BOSCH, Hieronymus
(b. ca. 1450, 's-Hertogenbosch, d. 1516, 's-Hertogenbosch)

Triptych of Temptation of St Anthony (central panel)

1505-06
Oil on panel, 131 x 119 cm
Museu Nacional de Arte Antiga, Lisbon

The diabolic enterprises represented in the triptych reach a climax in the middle panel. Devils of all species, human and grotesque, arrive from all directions by land, water and air, to converge upon a ruined tomb in the centre. On a platform before the tomb, an elegantly dressed pair have set up a table from which they dispense drink to their companions. Near by, a woman wearing a large headdress and a gown with an extravagantly long train kneels at a parapet to offer a bowl to a figure opposite. Kneeling beside her, almost unnoticed in the midst of this hellish activity, is St Anthony himself; he turns towards the viewer, his right hand raised in blessing. His gesture is echoed by Christ half-hidden in the depths of the tomb, which Anthony has converted into a chapel. The right wall of the sanctuary ends in a decaying tower covered with monochrome scenes. Two of them, the Adoration of the Golden Calf and a group of men making offerings to an enthroned ape, are images of idolatry, while the third, the Israelites returning from Canaan with a bunch of grapes, prefigures Christ carrying the Cross on the outer wings of the triptych.

A burning village illuminates the dusky background, probably a reference to the disease of ergotism or "St Anthony's Fire", whose victims invoked the name of St Anthony for relief. The ancient association of ergotism with the devil-plagued saint may have been influenced by the fact that one phase of the disease is characterized by hallucinations in which the sufferer believes that he is attacked by wild beasts or demons.

The devils who have gathered around St Anthony display a complexity of form unusual even for Bosch. In the group far right, for example, a blasted tree trunk becomes the bonnet, torso and arms of a woman whose body terminates in a scaly lizard tail; she holds a baby and is mounted on a giant rat. Near by, a jug has been transformed into another beast of burden whose wholly unsubstantial rider bears a thistle for a head. In the water below, a man has been absorbed into the interior of a gondola-fish, his hands thrust helplessly through its sides. An armoured demon with a horse's skull for a head plays a lute at lower left; he sits astride a plucked goose who wears shoes and whose neck ends in a sheep's muzzle. All these shifting forms, moreover, display a richness of colour that confers a visual beauty on even the most disgusting shape. A recent, careful cleaning of the triptych, among Bosch's best preserved works, reveals brilliant reds and greens alternating with subtly modulated passages of blue-greys and browns.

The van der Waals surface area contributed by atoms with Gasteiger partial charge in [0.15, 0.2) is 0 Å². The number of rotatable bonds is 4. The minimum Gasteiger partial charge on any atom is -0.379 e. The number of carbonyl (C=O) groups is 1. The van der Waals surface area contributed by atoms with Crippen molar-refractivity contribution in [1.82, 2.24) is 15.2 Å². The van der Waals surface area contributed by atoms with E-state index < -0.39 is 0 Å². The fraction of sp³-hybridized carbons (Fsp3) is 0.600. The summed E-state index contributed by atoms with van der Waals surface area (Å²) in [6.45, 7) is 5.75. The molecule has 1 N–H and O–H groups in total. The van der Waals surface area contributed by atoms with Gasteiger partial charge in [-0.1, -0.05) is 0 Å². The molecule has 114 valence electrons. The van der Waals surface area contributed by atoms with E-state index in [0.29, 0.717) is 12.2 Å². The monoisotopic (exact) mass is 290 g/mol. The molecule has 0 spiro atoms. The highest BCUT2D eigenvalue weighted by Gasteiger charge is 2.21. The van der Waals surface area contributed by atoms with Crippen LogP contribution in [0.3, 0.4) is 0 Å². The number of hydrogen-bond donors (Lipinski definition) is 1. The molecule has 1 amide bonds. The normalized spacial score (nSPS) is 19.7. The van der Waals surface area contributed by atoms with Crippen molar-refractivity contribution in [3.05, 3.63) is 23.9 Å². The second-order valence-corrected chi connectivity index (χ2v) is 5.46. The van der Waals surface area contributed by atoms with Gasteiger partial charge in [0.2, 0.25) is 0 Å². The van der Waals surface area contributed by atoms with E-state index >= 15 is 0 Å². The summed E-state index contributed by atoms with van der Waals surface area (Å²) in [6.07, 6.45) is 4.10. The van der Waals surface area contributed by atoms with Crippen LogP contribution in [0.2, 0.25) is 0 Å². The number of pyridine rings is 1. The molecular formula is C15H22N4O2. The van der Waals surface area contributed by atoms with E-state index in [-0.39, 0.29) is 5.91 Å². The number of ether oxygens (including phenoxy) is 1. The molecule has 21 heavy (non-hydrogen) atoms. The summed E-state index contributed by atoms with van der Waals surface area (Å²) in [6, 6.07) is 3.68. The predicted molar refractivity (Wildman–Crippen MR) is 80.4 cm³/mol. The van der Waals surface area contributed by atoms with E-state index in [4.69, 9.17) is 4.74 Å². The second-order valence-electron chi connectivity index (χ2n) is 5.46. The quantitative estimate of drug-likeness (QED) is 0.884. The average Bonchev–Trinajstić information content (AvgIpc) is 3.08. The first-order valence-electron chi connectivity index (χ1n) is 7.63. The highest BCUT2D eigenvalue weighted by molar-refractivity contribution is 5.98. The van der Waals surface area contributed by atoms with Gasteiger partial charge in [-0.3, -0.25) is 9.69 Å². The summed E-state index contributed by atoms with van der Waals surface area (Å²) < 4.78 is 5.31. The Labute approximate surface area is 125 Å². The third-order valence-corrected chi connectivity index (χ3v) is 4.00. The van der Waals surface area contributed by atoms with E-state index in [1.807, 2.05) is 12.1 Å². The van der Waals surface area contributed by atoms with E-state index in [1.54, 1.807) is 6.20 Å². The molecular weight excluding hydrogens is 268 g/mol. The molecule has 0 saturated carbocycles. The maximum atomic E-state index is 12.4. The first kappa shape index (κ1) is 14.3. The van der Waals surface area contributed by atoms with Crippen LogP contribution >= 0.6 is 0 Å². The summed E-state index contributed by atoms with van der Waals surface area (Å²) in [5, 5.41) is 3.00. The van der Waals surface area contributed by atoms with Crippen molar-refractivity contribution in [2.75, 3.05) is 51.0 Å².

This convocation of fiends ostensibly illustrates the second attack on Anthony described in the literary accounts; the miraculous light which dispersed the devils on this occasion can be seen shining through one of the chapel windows. But the devils do not seem about to scatter "like dust in the wind", as one version has it, nor are they physically attacking Anthony. Instead, their torments must be understood in a spiritual sense. Like the monstrous creatures who confront Deguilleville's pilgrim, they are incarnations of the sinful urges with which Anthony wrestled in his desert solitude. In a drawing made around 1500, Albrecht Dürer similarly illustrated the evil thoughts of a group of people at Mass by means of little devils fluttering about their heads. A number of sins symbolized by Bosch's monsters can be identified, chief among which is Lust. Lust is also represented more overtly in the group of buildings at extreme right, where a monk and a prostitute drink together within a tent; there may be a further reference in the dark-skinned devil in the central group: the demon of unchastity, we are told, once appeared to Anthony in the form of a black boy. It should not be surprising that even the most ascetic saints were susceptible to this particular vice: as the "Malleus Maleficarum" informs us, it was through the carnal act that the Devil could most easily assail mankind.

Anthony, however, has overcome all his temptations through the strength of his faith. This faith is expressed in his gesture of benediction, thought to be particularly efficacious against the Devil; and the steady gaze which the hermit directs towards us is one of comforting assurance. While the wings of the Lisbon triptych show Anthony tempted and tormented, the central panel thus shows him triumphant.